Scorpaena notata

Scorpaena notata also known as small red scorpionfish is a species of the family Scorpaenidae and belongs to the order Scorpaeniformes. It is a common species in shallow coastal and rocky waters, although sometimes it is also possible to see it in sandy or gravel areas, or even at depths of up to 300 meters. Its distribution includes both the Mediterranean Sea and the eastern Atlantic Ocean, from Madeira, Cape Verde Islands, Morocco, Canary Islands to the Senegalese coasts. It is also present in the waters of the Black Sea.

Source: FAO

The most common size of Scorpaena notata is around 15 cm in length, although specimens up to 24 cm have been described. With a robust body, the diameter of the head is larger than the length of the head. One of the characteristic and distinctive features of this species is the absence of cirri (cutaneous appendages) under the lower jaw of its specimens. It is also characterized by the absence of branched appendages on the upper part of the eyes, or if it has them, they are very short. Another distinctive feature is the presence of a depression just behind the eyes, called occipital depression. In general, the coloration of Scorpaena notata is based on a reddish-brownish color, with a multitude of dark brown spots. It has a dorsal fin, formed by 12 rays followed by 9 soft rays. In the spiny part of this fin, they have a prominent black spot, which is located towards the end of the spiny region. The pectoral fins are wide and have between 17 and 19 soft rays. The anal fin consists of 3 spines and 5 to 6 soft rays, while the caudal fin is rounded and rounded. With the exception of the dorsal fins, the rest of the fins have a mottled pattern with dark brown, dark red or whitish spots. Specimens living in deeper waters tend to have more intense red coloration than those living in shallower waters.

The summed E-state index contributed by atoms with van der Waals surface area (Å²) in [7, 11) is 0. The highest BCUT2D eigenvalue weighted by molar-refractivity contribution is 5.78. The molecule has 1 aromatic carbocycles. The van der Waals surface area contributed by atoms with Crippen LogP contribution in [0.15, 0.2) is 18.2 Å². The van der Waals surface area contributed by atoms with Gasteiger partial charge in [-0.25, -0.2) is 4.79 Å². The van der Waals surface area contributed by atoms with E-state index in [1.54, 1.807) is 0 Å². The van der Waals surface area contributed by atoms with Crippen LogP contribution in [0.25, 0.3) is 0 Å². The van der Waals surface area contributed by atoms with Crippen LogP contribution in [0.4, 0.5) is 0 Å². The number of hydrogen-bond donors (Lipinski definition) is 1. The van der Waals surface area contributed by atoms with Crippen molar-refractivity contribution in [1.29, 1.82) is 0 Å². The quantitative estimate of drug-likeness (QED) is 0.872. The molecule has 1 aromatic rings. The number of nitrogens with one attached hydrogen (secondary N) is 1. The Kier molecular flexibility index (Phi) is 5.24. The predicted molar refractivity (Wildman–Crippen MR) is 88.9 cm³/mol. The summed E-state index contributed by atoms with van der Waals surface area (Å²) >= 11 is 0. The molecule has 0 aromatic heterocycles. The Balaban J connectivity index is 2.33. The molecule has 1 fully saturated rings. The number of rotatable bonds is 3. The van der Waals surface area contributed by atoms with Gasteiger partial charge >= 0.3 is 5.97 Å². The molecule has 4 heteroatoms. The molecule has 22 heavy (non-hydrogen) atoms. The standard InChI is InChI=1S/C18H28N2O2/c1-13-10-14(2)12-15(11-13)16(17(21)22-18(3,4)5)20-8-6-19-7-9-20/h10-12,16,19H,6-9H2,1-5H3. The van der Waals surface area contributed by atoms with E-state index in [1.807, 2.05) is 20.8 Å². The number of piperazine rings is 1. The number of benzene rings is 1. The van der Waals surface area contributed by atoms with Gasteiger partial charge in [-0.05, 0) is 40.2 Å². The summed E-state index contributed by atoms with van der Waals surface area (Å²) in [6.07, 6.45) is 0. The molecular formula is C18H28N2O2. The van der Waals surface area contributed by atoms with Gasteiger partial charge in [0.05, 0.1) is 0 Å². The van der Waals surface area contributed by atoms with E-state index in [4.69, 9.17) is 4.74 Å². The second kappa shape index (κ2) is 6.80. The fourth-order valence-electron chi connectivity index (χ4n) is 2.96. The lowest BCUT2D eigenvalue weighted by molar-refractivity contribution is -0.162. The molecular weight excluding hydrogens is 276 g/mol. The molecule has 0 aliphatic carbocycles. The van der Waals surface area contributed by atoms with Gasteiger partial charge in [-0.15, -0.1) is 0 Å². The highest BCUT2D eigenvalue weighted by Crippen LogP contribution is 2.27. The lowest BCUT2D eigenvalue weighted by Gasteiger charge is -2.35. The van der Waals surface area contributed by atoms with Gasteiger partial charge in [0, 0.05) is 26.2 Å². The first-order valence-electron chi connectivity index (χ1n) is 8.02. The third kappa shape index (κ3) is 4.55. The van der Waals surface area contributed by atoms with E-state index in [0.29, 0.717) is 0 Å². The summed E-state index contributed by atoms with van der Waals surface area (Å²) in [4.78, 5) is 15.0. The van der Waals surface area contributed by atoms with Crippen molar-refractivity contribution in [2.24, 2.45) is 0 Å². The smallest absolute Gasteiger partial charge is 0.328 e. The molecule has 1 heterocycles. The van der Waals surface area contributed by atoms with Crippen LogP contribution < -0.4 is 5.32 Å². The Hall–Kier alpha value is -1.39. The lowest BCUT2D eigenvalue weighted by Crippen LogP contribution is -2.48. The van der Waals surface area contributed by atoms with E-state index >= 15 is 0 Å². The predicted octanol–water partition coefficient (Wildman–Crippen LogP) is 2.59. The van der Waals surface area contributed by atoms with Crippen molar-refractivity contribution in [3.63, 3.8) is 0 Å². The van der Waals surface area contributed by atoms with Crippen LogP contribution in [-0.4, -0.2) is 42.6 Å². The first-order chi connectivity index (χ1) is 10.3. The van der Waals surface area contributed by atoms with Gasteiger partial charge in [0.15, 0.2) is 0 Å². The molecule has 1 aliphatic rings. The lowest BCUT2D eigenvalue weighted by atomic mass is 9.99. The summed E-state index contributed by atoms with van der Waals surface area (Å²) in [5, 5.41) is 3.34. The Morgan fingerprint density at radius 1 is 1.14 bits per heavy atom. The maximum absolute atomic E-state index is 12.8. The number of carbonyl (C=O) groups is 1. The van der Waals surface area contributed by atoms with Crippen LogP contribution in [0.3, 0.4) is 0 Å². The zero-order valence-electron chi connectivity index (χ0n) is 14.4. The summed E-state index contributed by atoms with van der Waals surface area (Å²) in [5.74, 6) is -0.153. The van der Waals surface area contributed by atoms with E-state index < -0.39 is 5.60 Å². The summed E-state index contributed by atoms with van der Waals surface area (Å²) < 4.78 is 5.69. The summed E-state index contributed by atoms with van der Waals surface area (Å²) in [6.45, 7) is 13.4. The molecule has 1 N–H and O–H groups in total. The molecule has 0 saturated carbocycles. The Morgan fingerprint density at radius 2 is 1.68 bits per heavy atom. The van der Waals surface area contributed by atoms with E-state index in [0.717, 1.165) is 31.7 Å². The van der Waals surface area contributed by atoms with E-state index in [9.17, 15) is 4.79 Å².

Scorpaena notata feeds voraciously on crustaceans, mollusks and occasionally small fish. Its strategy to capture its prey is to remain completely motionless on the seabed, unnoticed with its coloration, until the prey passes right in front of it. When this happens, and with an extremely fast movement, it engulfs the victim by surprise, which does not have time to react.

During the months of May to June, in the Mediterranean Sea, is when Scorpaena notata spawns. The clutches consist of gelatinous masses inside which the fertilized eggs are deposited.

Scorpaena notata is often confused with other species of the same genus. The characteristic features that will allow us to differentiate between these species are...

  • Scorpaena maderensis. Presence of cutaneous ramifications under the lower jaw. Without occipital pit and with the upper pectoral fin rays branched and the others unbranched.
  • Scorpaena notata. No cutaneous ramifications under the lower jaw. Absence of branches on the upper part of the eye, or if present, it is very short.
  • Scorpaena porcus. No cutaneous ramifications under the lower jaw. Large ramifications on the upper part of the eye, which are equal in length to the diameter of the eye.
  • Scorpaena scrofa. Presence of cutaneous ramifications under the lower jaw. Occipital pit present and pectoral fin rays unbranched.


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